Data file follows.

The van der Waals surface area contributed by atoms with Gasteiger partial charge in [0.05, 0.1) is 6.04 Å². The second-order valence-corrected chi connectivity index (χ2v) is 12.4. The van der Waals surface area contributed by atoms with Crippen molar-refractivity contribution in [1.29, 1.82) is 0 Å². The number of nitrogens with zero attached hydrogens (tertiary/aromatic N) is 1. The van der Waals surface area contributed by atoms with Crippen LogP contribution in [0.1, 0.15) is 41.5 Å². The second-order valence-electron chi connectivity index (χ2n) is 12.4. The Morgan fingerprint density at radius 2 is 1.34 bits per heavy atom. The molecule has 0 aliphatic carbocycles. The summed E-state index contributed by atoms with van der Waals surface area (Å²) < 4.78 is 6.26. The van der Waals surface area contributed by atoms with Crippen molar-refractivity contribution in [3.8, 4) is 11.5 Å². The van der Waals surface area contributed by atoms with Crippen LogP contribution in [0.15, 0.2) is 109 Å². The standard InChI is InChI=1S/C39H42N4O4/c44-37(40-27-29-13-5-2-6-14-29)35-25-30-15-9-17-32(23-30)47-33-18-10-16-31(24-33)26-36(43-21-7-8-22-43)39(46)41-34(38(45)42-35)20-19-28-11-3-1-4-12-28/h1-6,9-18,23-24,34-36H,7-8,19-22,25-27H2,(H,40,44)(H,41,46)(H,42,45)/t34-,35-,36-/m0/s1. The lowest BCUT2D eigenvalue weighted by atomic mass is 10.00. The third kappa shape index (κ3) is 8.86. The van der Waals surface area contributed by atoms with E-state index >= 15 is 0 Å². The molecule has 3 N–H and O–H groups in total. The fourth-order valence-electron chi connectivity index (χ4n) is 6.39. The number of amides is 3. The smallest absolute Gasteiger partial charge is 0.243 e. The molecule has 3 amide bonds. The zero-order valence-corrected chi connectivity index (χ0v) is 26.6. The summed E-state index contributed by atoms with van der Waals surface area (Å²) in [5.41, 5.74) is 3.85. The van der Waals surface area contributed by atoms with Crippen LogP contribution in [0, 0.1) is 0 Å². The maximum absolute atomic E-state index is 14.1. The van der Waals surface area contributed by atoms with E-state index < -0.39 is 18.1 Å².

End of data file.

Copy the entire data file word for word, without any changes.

The van der Waals surface area contributed by atoms with Gasteiger partial charge in [0.05, 0.1) is 6.04 Å². The second-order valence-corrected chi connectivity index (χ2v) is 12.4. The van der Waals surface area contributed by atoms with Crippen molar-refractivity contribution in [1.29, 1.82) is 0 Å². The number of nitrogens with zero attached hydrogens (tertiary/aromatic N) is 1. The van der Waals surface area contributed by atoms with Crippen LogP contribution in [0.1, 0.15) is 41.5 Å². The second-order valence-electron chi connectivity index (χ2n) is 12.4. The Morgan fingerprint density at radius 2 is 1.34 bits per heavy atom. The molecule has 0 aliphatic carbocycles. The summed E-state index contributed by atoms with van der Waals surface area (Å²) < 4.78 is 6.26. The van der Waals surface area contributed by atoms with Crippen molar-refractivity contribution in [3.8, 4) is 11.5 Å². The van der Waals surface area contributed by atoms with Crippen LogP contribution in [0.15, 0.2) is 109 Å². The standard InChI is InChI=1S/C39H42N4O4/c44-37(40-27-29-13-5-2-6-14-29)35-25-30-15-9-17-32(23-30)47-33-18-10-16-31(24-33)26-36(43-21-7-8-22-43)39(46)41-34(38(45)42-35)20-19-28-11-3-1-4-12-28/h1-6,9-18,23-24,34-36H,7-8,19-22,25-27H2,(H,40,44)(H,41,46)(H,42,45)/t34-,35-,36-/m0/s1. The lowest BCUT2D eigenvalue weighted by atomic mass is 10.00. The third kappa shape index (κ3) is 8.86. The van der Waals surface area contributed by atoms with E-state index >= 15 is 0 Å². The molecule has 3 N–H and O–H groups in total. The fourth-order valence-electron chi connectivity index (χ4n) is 6.39. The number of amides is 3. The smallest absolute Gasteiger partial charge is 0.243 e. The molecule has 3 amide bonds. The zero-order valence-corrected chi connectivity index (χ0v) is 26.6. The summed E-state index contributed by atoms with van der Waals surface area (Å²) in [5.41, 5.74) is 3.85. The van der Waals surface area contributed by atoms with Crippen LogP contribution in [0, 0.1) is 0 Å². The maximum absolute atomic E-state index is 14.1. The van der Waals surface area contributed by atoms with E-state index < -0.39 is 18.1 Å².